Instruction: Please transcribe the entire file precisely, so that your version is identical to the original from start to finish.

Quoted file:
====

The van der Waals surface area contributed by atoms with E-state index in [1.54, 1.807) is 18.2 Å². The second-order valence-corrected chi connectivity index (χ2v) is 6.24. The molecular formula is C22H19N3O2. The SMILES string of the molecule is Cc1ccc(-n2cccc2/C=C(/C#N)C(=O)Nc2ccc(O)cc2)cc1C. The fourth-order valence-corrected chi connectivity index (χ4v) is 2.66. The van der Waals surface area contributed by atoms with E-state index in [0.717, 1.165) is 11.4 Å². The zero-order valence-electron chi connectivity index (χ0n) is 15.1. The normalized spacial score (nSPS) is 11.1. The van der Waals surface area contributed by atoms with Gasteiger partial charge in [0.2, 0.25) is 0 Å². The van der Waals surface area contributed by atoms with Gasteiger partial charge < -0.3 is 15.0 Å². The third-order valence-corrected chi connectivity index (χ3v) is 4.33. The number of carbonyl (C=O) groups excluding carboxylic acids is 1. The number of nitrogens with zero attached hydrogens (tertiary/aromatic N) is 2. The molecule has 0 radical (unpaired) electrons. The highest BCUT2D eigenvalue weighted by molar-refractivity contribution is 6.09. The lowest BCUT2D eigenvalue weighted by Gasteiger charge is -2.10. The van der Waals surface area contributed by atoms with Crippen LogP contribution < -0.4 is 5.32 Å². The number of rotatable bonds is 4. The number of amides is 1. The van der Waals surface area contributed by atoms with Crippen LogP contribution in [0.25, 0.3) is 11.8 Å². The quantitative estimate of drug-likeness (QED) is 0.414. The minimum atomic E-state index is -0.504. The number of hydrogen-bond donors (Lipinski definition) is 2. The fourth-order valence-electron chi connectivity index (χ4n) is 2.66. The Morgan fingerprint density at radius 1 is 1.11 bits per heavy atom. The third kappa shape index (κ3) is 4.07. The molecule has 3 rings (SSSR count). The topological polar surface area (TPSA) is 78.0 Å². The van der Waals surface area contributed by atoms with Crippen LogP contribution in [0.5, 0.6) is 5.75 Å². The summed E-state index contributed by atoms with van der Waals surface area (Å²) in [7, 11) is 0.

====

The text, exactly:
The van der Waals surface area contributed by atoms with E-state index in [1.54, 1.807) is 18.2 Å². The second-order valence-corrected chi connectivity index (χ2v) is 6.24. The molecular formula is C22H19N3O2. The SMILES string of the molecule is Cc1ccc(-n2cccc2/C=C(/C#N)C(=O)Nc2ccc(O)cc2)cc1C. The fourth-order valence-corrected chi connectivity index (χ4v) is 2.66. The van der Waals surface area contributed by atoms with E-state index in [0.717, 1.165) is 11.4 Å². The zero-order valence-electron chi connectivity index (χ0n) is 15.1. The normalized spacial score (nSPS) is 11.1. The van der Waals surface area contributed by atoms with Gasteiger partial charge in [0.2, 0.25) is 0 Å². The van der Waals surface area contributed by atoms with Gasteiger partial charge < -0.3 is 15.0 Å². The third-order valence-corrected chi connectivity index (χ3v) is 4.33. The number of carbonyl (C=O) groups excluding carboxylic acids is 1. The number of nitrogens with zero attached hydrogens (tertiary/aromatic N) is 2. The molecule has 0 radical (unpaired) electrons. The highest BCUT2D eigenvalue weighted by molar-refractivity contribution is 6.09. The lowest BCUT2D eigenvalue weighted by Gasteiger charge is -2.10. The van der Waals surface area contributed by atoms with Crippen LogP contribution < -0.4 is 5.32 Å². The number of rotatable bonds is 4. The number of amides is 1. The van der Waals surface area contributed by atoms with Crippen LogP contribution in [0.25, 0.3) is 11.8 Å². The quantitative estimate of drug-likeness (QED) is 0.414. The minimum atomic E-state index is -0.504. The number of hydrogen-bond donors (Lipinski definition) is 2. The fourth-order valence-electron chi connectivity index (χ4n) is 2.66. The Morgan fingerprint density at radius 1 is 1.11 bits per heavy atom. The third kappa shape index (κ3) is 4.07. The molecule has 3 rings (SSSR count). The topological polar surface area (TPSA) is 78.0 Å². The van der Waals surface area contributed by atoms with Crippen LogP contribution in [0.5, 0.6) is 5.75 Å². The summed E-state index contributed by atoms with van der Waals surface area (Å²) in [7, 11) is 0.